Date of Award

Summer 8-1-2017

Degree Type


Degree Name

Doctor of Philosophy (PhD)


Biological Sciences

Committee Chair

Jennifer M. Walker

Committee Chair Department

Biological Sciences

Committee Member 2

Rebecca Fillmore

Committee Member 2 Department

Biological Sciences

Committee Member 3

Jake Schaefer

Committee Member 3 Department

Biological Sciences

Committee Member 4

Brian Kreiser

Committee Member 4 Department

Biological Sciences

Committee Member 5

Alan Shiller

Committee Member 5 Department

Ocean Science and Technology


Johnson Bayou is an estuarine system located in Pass Christian, MS. Research involved a biotic and abiotic examination of Johnson Bayou, resulting in the identification of numerous species of plants and animals, including Rangia cuneata (Mactridae) and Polymesoda caroliniana (Cyrenidae), sympatric species of infaunal bivalves. Environmental factors (e.g., water temperature, salinity) were measured over three years to describe the system from an abiotic standpoint, and used in a qualitative and quantitative reproductive histological study on R. cuneata. Results revealed differences in timing of gamete production and spawning between three subpopulations of this species. Sediment samples taken from the study areas had statistically different levels of organic matter and sediment particle sizes. A laboratory-based experiment was undertaken to examine the effect of three sediment types on the number and length of burrowing events between both species of clams. It was found that the number of burrowing events and the length of burrowing events differed significantly, and the difference in length of burrowing events in silt between species was significant.

Infaunal bivalves are ecosystem engineers, capable of altering the morphology of sediment and water column via burrowing with their foot. However, little research has examined the foot morphology and ultrastructure of bivalves between sympatric species from different families. A comparative study using light and electron microscopy methods revealed that R. cuneata and P. caroliniana have the same general organization of foot tissue, with a thick internal musculature, subepithelial region, and ciliated, simple epithelium. However, the composition of glandular tissue comprising the subepithelium was different between species. While P. caroliniana produces only acidic mucopolysaccharides, R. cuneata produces both acidic and nonacidic mucopolysaccharides.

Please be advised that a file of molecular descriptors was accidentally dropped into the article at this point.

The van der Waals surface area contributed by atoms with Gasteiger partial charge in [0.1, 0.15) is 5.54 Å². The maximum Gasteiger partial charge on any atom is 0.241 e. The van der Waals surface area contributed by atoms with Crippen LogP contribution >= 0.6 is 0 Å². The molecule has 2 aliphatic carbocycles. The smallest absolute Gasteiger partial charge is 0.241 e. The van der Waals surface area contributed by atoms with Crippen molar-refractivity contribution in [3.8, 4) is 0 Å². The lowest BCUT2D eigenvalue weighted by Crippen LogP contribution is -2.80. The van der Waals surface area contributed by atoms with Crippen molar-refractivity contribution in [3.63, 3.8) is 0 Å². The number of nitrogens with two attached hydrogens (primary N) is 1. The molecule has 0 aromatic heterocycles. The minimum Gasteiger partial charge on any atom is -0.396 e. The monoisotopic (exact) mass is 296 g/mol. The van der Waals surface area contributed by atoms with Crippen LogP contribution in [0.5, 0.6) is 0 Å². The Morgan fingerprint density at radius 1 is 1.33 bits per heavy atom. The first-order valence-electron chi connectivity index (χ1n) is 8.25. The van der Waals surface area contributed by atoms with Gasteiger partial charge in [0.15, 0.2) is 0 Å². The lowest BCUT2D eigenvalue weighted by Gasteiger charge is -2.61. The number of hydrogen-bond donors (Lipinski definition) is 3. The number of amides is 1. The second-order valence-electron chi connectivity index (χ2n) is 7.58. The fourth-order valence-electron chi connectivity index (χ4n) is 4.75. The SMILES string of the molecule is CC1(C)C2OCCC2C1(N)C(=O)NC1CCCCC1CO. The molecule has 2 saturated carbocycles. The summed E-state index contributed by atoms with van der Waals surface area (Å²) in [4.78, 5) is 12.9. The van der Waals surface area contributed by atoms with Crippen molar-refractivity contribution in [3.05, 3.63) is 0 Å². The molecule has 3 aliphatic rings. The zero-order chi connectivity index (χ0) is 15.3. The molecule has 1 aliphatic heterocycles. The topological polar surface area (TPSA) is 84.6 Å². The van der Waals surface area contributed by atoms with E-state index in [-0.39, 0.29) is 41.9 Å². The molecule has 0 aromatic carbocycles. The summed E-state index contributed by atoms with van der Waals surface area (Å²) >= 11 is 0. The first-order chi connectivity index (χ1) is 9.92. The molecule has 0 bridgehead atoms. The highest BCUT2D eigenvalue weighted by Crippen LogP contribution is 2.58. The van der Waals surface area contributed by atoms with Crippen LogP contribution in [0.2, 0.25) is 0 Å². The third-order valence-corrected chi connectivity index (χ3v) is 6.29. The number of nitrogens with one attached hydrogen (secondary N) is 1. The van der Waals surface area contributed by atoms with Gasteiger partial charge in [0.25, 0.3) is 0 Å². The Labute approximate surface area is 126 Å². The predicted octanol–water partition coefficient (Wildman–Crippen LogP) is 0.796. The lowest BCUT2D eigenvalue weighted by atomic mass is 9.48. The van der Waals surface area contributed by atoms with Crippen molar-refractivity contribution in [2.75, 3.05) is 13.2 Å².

Bivalve shells provide shelter and substrate for numerous organisms and as a source of calcium and carbonate ions. Shell of either species has not been examined from a system in MS. Using microscopy methods, R. cuneata produces four shell layers, while P. caroliniana produces three. Presence of iron and titanium were detected from the periostracum, silicon and strontium in the nacre, but not from the adductor muscle scar, and the elemental composition of the outer and middle layers was the same.

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